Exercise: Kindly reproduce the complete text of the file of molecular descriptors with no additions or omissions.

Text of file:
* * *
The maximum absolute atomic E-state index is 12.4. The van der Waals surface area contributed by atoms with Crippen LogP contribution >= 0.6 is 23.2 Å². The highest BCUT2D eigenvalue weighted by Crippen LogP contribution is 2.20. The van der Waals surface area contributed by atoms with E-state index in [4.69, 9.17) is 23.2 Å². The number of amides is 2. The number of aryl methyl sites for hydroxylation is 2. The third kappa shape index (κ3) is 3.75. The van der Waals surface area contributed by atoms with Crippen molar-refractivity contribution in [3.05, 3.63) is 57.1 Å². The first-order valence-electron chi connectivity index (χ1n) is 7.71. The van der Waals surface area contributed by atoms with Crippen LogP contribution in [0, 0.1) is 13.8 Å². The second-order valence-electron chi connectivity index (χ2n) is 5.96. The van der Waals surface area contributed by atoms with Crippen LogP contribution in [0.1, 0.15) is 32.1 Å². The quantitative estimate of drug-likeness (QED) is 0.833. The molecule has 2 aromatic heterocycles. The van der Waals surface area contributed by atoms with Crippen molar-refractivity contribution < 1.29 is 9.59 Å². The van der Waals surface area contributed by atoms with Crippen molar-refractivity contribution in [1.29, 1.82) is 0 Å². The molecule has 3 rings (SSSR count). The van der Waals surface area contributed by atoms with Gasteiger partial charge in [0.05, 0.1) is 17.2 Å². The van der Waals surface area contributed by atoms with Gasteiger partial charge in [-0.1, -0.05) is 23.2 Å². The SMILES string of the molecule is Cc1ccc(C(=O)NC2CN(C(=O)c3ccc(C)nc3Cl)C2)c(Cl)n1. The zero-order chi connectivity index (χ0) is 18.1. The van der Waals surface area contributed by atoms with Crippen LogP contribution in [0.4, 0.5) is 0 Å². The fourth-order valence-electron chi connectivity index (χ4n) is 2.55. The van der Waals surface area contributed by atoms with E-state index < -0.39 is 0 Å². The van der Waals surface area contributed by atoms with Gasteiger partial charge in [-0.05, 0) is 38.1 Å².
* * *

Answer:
The maximum absolute atomic E-state index is 12.4. The van der Waals surface area contributed by atoms with Crippen LogP contribution >= 0.6 is 23.2 Å². The highest BCUT2D eigenvalue weighted by Crippen LogP contribution is 2.20. The van der Waals surface area contributed by atoms with E-state index in [4.69, 9.17) is 23.2 Å². The number of amides is 2. The number of aryl methyl sites for hydroxylation is 2. The third kappa shape index (κ3) is 3.75. The van der Waals surface area contributed by atoms with Crippen molar-refractivity contribution in [3.05, 3.63) is 57.1 Å². The first-order valence-electron chi connectivity index (χ1n) is 7.71. The van der Waals surface area contributed by atoms with Crippen LogP contribution in [0, 0.1) is 13.8 Å². The second-order valence-electron chi connectivity index (χ2n) is 5.96. The van der Waals surface area contributed by atoms with Crippen LogP contribution in [0.1, 0.15) is 32.1 Å². The quantitative estimate of drug-likeness (QED) is 0.833. The molecule has 2 aromatic heterocycles. The van der Waals surface area contributed by atoms with Crippen molar-refractivity contribution < 1.29 is 9.59 Å². The van der Waals surface area contributed by atoms with Crippen molar-refractivity contribution in [1.29, 1.82) is 0 Å². The molecule has 3 rings (SSSR count). The van der Waals surface area contributed by atoms with Gasteiger partial charge in [0.05, 0.1) is 17.2 Å². The van der Waals surface area contributed by atoms with Gasteiger partial charge in [-0.1, -0.05) is 23.2 Å². The SMILES string of the molecule is Cc1ccc(C(=O)NC2CN(C(=O)c3ccc(C)nc3Cl)C2)c(Cl)n1. The zero-order chi connectivity index (χ0) is 18.1. The van der Waals surface area contributed by atoms with Crippen LogP contribution in [0.4, 0.5) is 0 Å². The fourth-order valence-electron chi connectivity index (χ4n) is 2.55. The van der Waals surface area contributed by atoms with E-state index < -0.39 is 0 Å². The van der Waals surface area contributed by atoms with Gasteiger partial charge in [-0.05, 0) is 38.1 Å².